The Burden of Housing Restrictions on Landlords and Staff
I really do enjoy the conversations I have daily with owners, developers and managers in our business. The frustrations, challenges and successes they experience each day reminds me how far we have come in running our properties.
Today we have software systems (cloud based) that combine accounting, management, tenant records (contact management), documents and even maintenance records. No longer do we need to keep cabinets of files or any written documents. Tenants pay rent, view units, schedule repairs, and renew leases completely on-line. Regional and national offices have the same access to records as the on-site staff - no need to mail or fax or triple copy each department. So in some ways our jobs are becoming easier and our properties easier to manage.
But with every advance comes new challenges. Our staff now needs to be trained on fair housing, litigation support, privacy screening, HUD regulations, company policy and so many new areas of potential litigation.
Arizona is in the midst of passing new legislation that will require our on-site managers to determine if a rental applicant is in the US legally before they can rent to them. We are already required to determine if a job applicant/employee and now if a vendor/subcontractor has legal status to be in in the country.
This morning I was speaking with a friend who was pointing out the way the world has changed. As he said, twenty-five years ago, I decided who I wanted to rent to and it was my decision. Twenty years ago I was told who I had to rent to. Now I’m being told what happens if I rent to the wrong person. Problem is, I’m not allowed to even use my own judgment anymore - I can be sued and/or jailed for doing so.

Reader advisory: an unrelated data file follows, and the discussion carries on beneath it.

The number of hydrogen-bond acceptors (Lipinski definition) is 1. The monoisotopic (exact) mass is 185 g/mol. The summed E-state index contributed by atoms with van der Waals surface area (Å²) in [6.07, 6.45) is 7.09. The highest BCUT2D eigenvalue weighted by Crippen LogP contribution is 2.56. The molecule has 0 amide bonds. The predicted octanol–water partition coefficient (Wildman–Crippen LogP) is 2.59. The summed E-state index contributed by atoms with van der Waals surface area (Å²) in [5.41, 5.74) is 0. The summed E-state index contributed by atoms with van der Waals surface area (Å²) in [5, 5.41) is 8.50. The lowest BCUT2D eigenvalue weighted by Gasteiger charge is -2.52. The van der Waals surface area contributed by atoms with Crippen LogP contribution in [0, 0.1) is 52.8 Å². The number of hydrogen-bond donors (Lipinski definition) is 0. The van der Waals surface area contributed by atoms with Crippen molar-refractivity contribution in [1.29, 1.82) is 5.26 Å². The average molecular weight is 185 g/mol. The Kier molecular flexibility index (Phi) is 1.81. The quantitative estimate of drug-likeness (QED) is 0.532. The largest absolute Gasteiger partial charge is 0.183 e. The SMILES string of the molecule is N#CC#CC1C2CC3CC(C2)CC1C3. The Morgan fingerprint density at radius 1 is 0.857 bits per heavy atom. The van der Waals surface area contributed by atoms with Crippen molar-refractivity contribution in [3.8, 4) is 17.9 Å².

We joked about the old TV sitcom “Three’s company”, in which Jack Tripper had to pretend he was gay to share an apartment with two single women. The landlord would never have allowed the three of them to live together, even in the very free thinking time of the 1970’s and in a the free spirited town of San Diego. (which made for hours of fun dialog and humor)
But, putting aside well understood the horrors of discrimination for discussions sake, it’s interesting to understand today, that the Three’s Company landlord would have been in more trouble from federal and civil agencies for refusing to rent the apartment then he would have been from the neighborhood for harboring socially unacceptable behavior (co-habitation of single coeds).
Is is safe to say that social pressure, virtue and common sense are being trumped by political correctness?
I’ll give you another example. A few years ago I was marketing a large student housing property. The property had developed a population of primarily Indian students. The seasoned staff knew enough to ask specific questions of the applicants to understand what class/sect they were from in India, then placed them in areas of the property (floors, or sections) where renters were of the same sect. From the outsider’s perspective, this may have seemed like a discriminatory practice. From a common sense perspective it was genius. There were rarely conflicts and because the residents recognized the staff understood their culture, the property was always fully leased before the school year.
I understand the need for regulations and enforcement of restrictions, but I clearly see a need for more common sense approach to their implementation. I don’t want my staff to take on the role of a customs agent, bouncer, detective, or document specialist. I just want them to treat our residents fairly and excercise good judgment.
As always, open to your thoughts and comments.